Canadian William Mullins-Johnson, who spent more than a third of his life in prison for a rape and murder that may have never taken place, stepped into the sunshine on September 21, 2005, freed on bail from a 12-year "hell" while Ottawa decides whether he fell victim to another Canadian miscarriage of justice.  The 35-year-old Mullins-Johnson, of Sault Ste. Marie, Ont., was convicted in 1994 of sodomizing and strangling his four-year-old niece Valin Johnson, who was found dead in her bed on the morning of June 27, 1993.  Two experts, including Ontario's chief pathologist, now say Valin was never sexually abused or strangled. They argue she in fact died of natural causes, possibly from choking on her own vomit caused by a chronic stomach ailment.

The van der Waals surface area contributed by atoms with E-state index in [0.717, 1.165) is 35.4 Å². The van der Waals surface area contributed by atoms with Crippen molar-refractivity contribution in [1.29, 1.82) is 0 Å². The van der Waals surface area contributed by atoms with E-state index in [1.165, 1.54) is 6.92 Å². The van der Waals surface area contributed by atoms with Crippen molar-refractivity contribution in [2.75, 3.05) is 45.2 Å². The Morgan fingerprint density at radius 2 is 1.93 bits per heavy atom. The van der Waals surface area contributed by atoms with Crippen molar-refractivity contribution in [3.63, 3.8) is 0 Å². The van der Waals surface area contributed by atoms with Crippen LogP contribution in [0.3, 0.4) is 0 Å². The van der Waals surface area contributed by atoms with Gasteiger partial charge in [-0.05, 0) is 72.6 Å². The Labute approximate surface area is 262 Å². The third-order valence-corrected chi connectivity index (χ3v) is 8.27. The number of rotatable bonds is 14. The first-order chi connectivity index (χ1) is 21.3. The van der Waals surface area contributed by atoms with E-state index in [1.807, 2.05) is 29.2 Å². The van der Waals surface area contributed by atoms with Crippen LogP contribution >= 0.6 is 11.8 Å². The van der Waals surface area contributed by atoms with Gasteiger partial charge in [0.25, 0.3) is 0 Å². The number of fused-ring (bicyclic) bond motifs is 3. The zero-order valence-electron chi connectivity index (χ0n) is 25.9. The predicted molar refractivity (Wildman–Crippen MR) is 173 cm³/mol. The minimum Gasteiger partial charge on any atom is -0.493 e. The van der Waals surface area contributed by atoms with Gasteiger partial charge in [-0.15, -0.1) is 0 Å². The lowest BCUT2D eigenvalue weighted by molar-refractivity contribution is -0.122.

George Rodriguez's Long Saga
George Rodriguez was sentenced to 60 years in prison for aggravated rape and kidnapping, based primarily on Houston Police Department Crime Lab's serological [based on blood type only] identification of him.  A panel of six scientists has reviewed the evidence in Rodriguez's case and reported the crime lab's conclusions were "scientifically unsound".  Of course, he is still in prison, too.  George Rodriguez

UPDATE:  George Rodriguez, exonerated by DNA, wonders "Why am I Still in Prison?"

UPDATE [Link]George Rodriguez released.

[Link]George Rodriguez will not be retried.